Located in the basement of CST, SU Chemistry Stores provides an on-campus source for commonly used laboratory supplies and chemicals.
Hours of Operations: 9:00 - 5:00 M-F
Contact: Steve Rich, Stockroom Manager, email@example.com
Our department is fortunate to house a unique laboratory, the Syracuse University Glassblowing Services. Glassblowing Services offers fabrication, design consultation, repair, and modification of existing glassware. Sally Prasch, the facilities manager, is an experienced scientific glassblower, giving highly skilled professional advice and service to our faculty as well as to others in the Central New York area. Prasch is also actively involved in the training of students; undergraduates and graduate students alike are able to learn glassblowing techniques.
Phone: 315.443.3665 or 413.250.3405 (cell)
The Electronics Shop offers services for chemistry and other research labs. The manager, Michael Brandt, supports the daily operation of research and teaching labs, performing repairs on items ranging from simple electrical devices such as ovens and stirrers, to lasers, computers, spectro-photometers, and other electronic analytical instruments. Brandt also provides custom design and construction of analog and digital electronic equipment for use in laboratory research, assistance with the interfacing of computers with laboratory instruments, and development of custom software.
Hours of Operations: 9:00 - 5:00 M-F
The NMR facility, managed by Dr. Deborah Kerwood, is located in the Center for Science and Technology building, room 0-222. It has three Bruker instruments, an Avance III HD 400 MHz, a Fourier 300 MHz and a DRX-500 MHz. The Avance III HD 400 MHz instrument is equipped with 2 broadband probes, a liquid nitrogen cooled “prodigy” probe and a room temperature broad-banded “smart” probe. The rf coils and preamplifiers of the prodigy probe are cooled to liquid nitrogen temperature which increases the sensitivity compare to a room temperature probe by a factor of 2 to 3. The temperature ranges are 5 to 80 °C for the prodigy probe and -150 to 150 °C for the smart probe. The 400 MHz instrument is also equipped with a 60 tube sample changer, a z-axis pulsed field gradient, and an automated tune and match accessory which allows total automation of acquisition and processing of data. The Fourier 300 MHz instrument, equipped with a 16 tube sample changer, is set up for automatic acquisition and processing of 1D proton and carbon and 2D proton-carbon correlation experiments. The temperature range for this instrument is from room temperature to 65 °C. Complex experiments are run on a DRX-500 instrument equipped with three simultaneous observe channels and three-axis pulsed field gradients. Liquid probes optimized for proton detection and for metal nuclei are available.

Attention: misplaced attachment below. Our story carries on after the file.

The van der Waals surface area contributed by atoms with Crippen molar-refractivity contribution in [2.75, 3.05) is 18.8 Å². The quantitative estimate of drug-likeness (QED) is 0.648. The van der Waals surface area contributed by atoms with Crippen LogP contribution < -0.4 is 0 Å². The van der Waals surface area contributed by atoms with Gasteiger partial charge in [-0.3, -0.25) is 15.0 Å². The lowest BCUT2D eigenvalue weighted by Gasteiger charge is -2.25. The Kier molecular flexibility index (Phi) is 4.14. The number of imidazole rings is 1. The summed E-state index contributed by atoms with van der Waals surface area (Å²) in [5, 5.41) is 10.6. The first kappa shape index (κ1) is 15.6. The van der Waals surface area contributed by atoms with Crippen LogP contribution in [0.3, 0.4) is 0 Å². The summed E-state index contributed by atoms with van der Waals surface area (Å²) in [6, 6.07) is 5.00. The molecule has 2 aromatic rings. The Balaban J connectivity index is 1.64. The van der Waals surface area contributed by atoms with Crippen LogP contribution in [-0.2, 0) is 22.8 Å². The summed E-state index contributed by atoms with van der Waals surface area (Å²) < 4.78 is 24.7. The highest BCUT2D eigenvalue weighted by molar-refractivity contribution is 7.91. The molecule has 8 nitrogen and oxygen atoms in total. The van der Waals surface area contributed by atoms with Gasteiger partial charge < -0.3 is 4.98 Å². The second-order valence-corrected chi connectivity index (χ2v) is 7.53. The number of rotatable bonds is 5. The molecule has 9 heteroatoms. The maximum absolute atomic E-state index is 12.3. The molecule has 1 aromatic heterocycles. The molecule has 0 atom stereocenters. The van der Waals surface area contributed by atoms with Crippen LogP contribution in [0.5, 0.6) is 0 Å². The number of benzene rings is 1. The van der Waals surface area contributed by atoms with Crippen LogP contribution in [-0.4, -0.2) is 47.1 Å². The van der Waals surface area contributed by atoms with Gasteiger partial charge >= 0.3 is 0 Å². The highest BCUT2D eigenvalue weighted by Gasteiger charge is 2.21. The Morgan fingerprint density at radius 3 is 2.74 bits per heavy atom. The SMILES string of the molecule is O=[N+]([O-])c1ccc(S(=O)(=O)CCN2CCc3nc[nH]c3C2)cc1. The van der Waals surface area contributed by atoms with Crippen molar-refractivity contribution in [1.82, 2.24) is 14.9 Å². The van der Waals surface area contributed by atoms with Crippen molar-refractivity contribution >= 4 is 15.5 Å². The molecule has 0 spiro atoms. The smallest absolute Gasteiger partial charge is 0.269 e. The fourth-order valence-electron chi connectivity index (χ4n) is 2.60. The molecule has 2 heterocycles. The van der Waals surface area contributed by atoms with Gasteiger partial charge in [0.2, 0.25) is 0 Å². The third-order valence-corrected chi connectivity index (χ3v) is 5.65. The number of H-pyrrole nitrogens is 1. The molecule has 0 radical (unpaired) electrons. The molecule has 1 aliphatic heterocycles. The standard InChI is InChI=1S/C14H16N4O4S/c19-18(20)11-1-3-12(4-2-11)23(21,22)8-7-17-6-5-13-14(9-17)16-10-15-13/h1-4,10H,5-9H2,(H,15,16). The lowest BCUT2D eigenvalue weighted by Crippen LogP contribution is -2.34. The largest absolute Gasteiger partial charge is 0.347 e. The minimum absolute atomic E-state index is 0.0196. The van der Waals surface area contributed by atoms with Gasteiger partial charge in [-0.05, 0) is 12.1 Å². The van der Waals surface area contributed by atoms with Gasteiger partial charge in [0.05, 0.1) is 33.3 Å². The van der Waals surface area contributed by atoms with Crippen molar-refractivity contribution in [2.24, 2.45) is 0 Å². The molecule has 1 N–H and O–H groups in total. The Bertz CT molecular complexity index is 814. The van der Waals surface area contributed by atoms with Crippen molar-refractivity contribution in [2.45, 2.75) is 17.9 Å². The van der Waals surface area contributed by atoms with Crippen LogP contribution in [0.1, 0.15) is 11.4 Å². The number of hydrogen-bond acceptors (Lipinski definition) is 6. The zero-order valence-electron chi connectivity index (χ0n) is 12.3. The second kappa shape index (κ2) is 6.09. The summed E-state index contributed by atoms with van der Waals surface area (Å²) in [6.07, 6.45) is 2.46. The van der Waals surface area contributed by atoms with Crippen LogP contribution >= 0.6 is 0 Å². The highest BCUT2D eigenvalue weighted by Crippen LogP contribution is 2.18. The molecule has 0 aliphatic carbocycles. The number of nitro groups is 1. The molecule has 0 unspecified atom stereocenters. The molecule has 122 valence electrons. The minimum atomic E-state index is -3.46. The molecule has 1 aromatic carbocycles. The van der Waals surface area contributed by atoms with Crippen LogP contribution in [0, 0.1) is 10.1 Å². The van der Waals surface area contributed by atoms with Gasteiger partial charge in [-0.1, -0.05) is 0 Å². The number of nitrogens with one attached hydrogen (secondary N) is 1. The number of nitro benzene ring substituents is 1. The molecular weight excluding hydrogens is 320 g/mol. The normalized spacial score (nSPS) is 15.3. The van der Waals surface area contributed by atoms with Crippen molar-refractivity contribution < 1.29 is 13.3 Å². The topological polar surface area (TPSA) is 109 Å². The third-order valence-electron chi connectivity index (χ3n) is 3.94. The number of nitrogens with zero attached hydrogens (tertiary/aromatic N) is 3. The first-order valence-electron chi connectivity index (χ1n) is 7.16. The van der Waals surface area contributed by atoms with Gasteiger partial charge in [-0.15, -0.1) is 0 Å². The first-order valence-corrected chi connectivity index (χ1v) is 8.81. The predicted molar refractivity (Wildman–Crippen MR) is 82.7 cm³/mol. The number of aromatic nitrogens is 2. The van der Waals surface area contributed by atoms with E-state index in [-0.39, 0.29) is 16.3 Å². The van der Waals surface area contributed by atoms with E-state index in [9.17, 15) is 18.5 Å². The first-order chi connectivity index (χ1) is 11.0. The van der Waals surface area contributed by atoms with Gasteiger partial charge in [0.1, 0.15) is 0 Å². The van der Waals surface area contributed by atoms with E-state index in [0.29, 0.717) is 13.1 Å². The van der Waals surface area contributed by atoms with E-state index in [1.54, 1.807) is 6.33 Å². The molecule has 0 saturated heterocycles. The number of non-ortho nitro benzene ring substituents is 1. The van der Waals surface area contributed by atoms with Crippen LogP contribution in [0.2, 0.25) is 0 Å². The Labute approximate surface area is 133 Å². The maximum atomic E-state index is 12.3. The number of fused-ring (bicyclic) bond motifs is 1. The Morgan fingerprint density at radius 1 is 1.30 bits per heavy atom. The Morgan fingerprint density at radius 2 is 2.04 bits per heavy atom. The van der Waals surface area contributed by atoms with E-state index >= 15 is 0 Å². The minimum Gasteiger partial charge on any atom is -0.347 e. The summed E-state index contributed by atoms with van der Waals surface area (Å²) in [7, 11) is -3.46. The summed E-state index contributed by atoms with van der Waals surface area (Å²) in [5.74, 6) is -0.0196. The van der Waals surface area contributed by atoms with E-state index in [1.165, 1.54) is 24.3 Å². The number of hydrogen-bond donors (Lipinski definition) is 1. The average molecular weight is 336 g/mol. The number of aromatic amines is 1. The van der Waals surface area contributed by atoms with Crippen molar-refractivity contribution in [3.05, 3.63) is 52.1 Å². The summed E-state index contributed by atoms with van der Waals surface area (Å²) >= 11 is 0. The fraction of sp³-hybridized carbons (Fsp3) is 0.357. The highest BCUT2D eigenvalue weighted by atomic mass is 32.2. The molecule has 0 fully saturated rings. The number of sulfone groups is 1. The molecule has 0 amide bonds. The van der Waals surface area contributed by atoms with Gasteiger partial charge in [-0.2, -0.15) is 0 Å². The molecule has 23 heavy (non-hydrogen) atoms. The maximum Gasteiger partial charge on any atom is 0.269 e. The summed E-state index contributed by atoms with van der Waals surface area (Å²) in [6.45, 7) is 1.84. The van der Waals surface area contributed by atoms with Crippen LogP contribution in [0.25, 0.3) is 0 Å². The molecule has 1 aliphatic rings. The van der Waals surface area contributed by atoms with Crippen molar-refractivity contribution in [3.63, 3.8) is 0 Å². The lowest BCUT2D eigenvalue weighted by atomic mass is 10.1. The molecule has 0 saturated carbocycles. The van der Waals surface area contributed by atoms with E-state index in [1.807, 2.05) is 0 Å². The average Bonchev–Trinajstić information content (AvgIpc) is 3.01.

Location: 0-222 CST
Contact: Deborah Kerwood, Laboratory Manager, firstname.lastname@example.org
Bruker Kappa Duo, with a 4-circle gonimeter with Kappa geometry, a sealed Mo tube and Triumph monochromator, a Cu microsource with long optics to ensure maximum beam intensity. The detector is a APEX II CCD ensuring low background and high sensitivity. Crystals are collected at 85K using a Cryoindustries of America lN-3 low temperature device.
Hours of Operations: TBD
Location: 2-034 CST
N.C. Brown Center for Ultrastructure Studies, SUNY ESF
The N.C. Brown Center for Ultrastructure Studies, temporarily located in Walters Hall, is a central microscopy facility which provides teaching, research, and public service. It is equipped to provide students, faculty and research staff with access, assistance, and training in modern microscopy techniques. These techniques include light microscopy, scanning electron microscopy, transmission electron microscopy, digital imaging, and image analysis.
Scanning Electron Microscope Lab, Department of Earth Sciences
JEOL JSM/JXA 6300 Scanning Electron Microscope/Microprobe: Three Wavelength Dispersive Detectors and one Energy Dispersive Detector
Machine Shop, Physics Department
A great deal of experience producing innovative parts for the Physics and Chemistry departments, both for research and educational purposes.
Gas Chromatography / Mass Spectrometry (GS/MS), SUNY ESF
Mass Spectrometry is an analytical technique capable of revealing both the identity and quantity of chemical materials in a sample by breaking the molecules into ionized fragments. The fragments are separated and their mass/charge ratio and relative abundance are measured. From this pattern, the chemical structure can be determined.